| Monday, November 21, 2005
| WILLS....OUR LAST WISHES
|WHAT YOU CANNOT TAKE WITH YOU, you leave behind. But to whom? And under what conditions? For waht reasons? To be remembered lovingly? To get even posthumously?
WILLS facinate because they are our last wishes; in effect, they are requests from the grave. They can and often do reveal emotions concealed in life; of love and gratitude, of spite and hate. People have used their requests to redress wrongs committed by them in life, to gain revenge, and, most manipulative, to control events after they're gone but not forgotten: Charles Atlas bequeathed part of his bodybuilding fortune to his son with the stipulation he be baptized a Roman Catholic.
On the other hand, people accomplish in a Will a goal elusive in life.
Wills can be terse. To date, the shortest valid will in the world is the plea of Karl Tausch of Germany, dated January 19, 1967: "ALL TO WIFE".
Wills can be breathlessly long winded. The record in the verbiage category is still held by a charry American housewife, Mrs. Frederica Evelyn Stilwell Cook, written Noven 2,1925. Mrs. Cook was not a material girl, having few possessions, but her voluble good-byes, admonitions, best wishes, and incriminations -- to family, and foe -- filled four volumes, running on for 95,940 words, the length of a James Michener novel. The will was not read at probate.
For largess of spirit, the Will of a New York woman, Mrs. Rober Hayes, scores high marks. Deeply concerned for the security and happiness of her to-be-widowed husband and to-be-motherless stepdaughter from a previous marriage, she requested that the two marry within a week of her funeral. Mrs. Hayes was buried on a Wednesday, and the following Monday the grieving Robert Hayes, age 35, married his 21 year old nonconsanguineous stepdaughter, Anna Mae -- who, conveniently, did not have to change her surname.
Wills can be bizarre. Singer Dorothy Dandridge scribbled: "In case of death, don't remove anything I have on - scarf, gowns or anything. Cremate right away!". And a bequest can be rebuffed: Actress Vivien Leigh willed her azure eyes to an organ bank only to have them rejected because she suffered from tuberculosis.
Pets as Beneficiaries.
It will perhaps come as no surprise that the largest group of Will makers who leave unusual bequests are pet lovers. Dogs and cats are the most frequent legatees, but estates have been left to guppies, cockatoos, marmosets, ferrets and pythons. Research has turned up nothing of a lion's share.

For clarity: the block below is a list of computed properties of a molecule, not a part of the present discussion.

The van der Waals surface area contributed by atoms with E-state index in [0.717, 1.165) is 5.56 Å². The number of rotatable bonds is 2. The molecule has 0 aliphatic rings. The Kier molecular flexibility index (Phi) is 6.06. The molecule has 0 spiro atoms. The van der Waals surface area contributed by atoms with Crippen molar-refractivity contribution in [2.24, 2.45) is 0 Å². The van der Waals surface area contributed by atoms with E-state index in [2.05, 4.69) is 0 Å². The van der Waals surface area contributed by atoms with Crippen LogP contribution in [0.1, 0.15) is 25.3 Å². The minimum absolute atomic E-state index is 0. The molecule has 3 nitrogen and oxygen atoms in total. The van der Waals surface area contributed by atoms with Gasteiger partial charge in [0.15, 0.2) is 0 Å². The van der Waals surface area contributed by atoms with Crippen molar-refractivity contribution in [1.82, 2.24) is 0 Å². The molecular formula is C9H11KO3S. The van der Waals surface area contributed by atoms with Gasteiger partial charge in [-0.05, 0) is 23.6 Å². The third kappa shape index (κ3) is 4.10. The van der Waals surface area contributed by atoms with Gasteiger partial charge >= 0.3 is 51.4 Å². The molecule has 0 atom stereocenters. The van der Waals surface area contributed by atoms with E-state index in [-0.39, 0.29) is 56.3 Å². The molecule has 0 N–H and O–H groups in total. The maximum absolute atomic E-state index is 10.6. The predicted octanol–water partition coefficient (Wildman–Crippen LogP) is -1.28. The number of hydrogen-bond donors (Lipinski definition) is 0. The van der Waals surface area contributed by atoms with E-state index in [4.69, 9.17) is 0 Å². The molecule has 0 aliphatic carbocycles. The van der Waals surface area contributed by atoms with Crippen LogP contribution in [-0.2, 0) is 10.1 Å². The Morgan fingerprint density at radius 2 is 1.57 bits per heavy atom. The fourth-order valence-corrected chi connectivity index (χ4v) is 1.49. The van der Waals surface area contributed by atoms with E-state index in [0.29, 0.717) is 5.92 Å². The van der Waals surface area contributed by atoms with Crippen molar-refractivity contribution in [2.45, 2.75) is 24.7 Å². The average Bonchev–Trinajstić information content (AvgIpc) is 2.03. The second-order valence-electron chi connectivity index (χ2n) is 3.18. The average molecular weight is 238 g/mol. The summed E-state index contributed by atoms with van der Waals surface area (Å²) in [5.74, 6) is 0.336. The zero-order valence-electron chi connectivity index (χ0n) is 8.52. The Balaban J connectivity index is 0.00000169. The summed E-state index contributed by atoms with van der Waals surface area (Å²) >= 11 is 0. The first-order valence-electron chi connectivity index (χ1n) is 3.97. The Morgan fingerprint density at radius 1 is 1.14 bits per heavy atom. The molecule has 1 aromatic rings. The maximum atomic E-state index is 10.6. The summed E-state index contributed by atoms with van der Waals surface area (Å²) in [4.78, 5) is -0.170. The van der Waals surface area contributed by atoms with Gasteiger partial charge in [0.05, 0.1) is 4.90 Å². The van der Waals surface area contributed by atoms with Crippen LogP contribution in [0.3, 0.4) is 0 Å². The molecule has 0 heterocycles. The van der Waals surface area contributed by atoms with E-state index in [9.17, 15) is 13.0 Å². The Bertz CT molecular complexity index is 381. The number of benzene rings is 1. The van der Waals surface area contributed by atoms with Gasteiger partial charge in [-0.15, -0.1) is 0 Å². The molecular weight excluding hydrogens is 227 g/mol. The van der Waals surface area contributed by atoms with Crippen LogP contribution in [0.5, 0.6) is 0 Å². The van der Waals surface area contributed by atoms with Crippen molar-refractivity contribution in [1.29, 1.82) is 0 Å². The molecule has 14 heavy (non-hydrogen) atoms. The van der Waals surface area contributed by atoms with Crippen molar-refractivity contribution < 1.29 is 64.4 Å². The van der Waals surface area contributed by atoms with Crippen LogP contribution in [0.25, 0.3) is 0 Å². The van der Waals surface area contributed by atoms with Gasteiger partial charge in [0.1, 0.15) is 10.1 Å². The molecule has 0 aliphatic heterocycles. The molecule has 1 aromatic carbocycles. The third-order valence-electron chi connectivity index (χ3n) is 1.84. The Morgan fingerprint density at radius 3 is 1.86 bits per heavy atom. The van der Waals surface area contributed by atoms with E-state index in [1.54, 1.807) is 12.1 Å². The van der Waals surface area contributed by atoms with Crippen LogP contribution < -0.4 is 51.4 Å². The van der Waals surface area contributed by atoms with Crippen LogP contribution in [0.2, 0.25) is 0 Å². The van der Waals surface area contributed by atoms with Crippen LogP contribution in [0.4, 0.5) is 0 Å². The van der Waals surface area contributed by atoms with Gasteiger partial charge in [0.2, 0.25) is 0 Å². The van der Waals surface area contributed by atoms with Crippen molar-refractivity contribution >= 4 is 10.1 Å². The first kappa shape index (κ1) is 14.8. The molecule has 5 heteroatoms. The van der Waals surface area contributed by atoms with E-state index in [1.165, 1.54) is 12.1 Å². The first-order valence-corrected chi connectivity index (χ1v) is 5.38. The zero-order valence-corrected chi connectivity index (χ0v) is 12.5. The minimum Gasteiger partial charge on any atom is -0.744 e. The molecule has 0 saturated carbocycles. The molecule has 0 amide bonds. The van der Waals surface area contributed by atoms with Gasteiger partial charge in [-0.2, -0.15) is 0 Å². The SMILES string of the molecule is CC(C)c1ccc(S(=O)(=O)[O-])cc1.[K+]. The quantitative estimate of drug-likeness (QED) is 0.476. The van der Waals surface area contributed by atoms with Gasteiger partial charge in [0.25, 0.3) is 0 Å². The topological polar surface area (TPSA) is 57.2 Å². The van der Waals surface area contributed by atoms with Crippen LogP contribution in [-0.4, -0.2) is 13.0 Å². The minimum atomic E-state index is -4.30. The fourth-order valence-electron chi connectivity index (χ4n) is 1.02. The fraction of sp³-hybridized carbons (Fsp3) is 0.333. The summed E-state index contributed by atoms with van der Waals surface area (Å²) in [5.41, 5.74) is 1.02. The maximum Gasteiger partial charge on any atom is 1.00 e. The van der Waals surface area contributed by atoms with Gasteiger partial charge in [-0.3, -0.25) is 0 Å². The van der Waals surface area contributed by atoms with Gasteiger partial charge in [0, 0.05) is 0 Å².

The largest canine bequest on record was that of Eleanor Ritchey, heiress to the Quaker State Refining Corp. She died in Fort Lauderdale, Florida in 1968, Willing her entire fortune of US$4.5 million to her her 150 beloved dogs. The family contested. A court raged for 5 years, the dogs represented by a prestigious Southern law firm. By the time an agreement was reached in September 1973, Eleanor Ritchey's escrow estate had mushroomed to US$14 million and 77 of the dogs had died (natural deaths). This meant the surviving dogs were even richer. As were their lawyers.
In the final settlement, the dogs were awarded US$9 million, each receiving US$123,287.67, to go to food, grooming, and housing. Two million dollars was divided among Eleanor Ritchey's brothers and sisters. The rest of the estate went as fees to the dogs lawyers. But this was not the end of the issue. The Florida court under Circuit Judge Leroy Moe, posed a thorny issue: What if two of the dogs mated and sired a pup? Upon the parents deaths, was the pup entitled to the balance of their canine estate?
The legal answer: yes. To avoid dog trials in perpetuity, it was decided that the animals be tattooed to prove indelibly their identity as inheritors, then segregated by sex to pevent parenting. From theior inheritances, the dogs "contributed" seven thousand dollars each year for their food and housing and another twelve thousand dollars annually for weekly grooming and periodic medical checkups. Upon a dog's death, its estate passed on to the Auburn University in Alabama for research into canine diseases.
Canadian attorney Charles Millaer died in 1928 at the sge of 73, leaving a testament that is a parade of practical jokes, ones revealing how far the living will go for the dead's money. To a judge and a preacher, fiery foes of gambling, Millar bequeathed lucrative shares in a racetrack, which would make the men, if they accepted the gift, automatic members of a horse racing club. They accepted.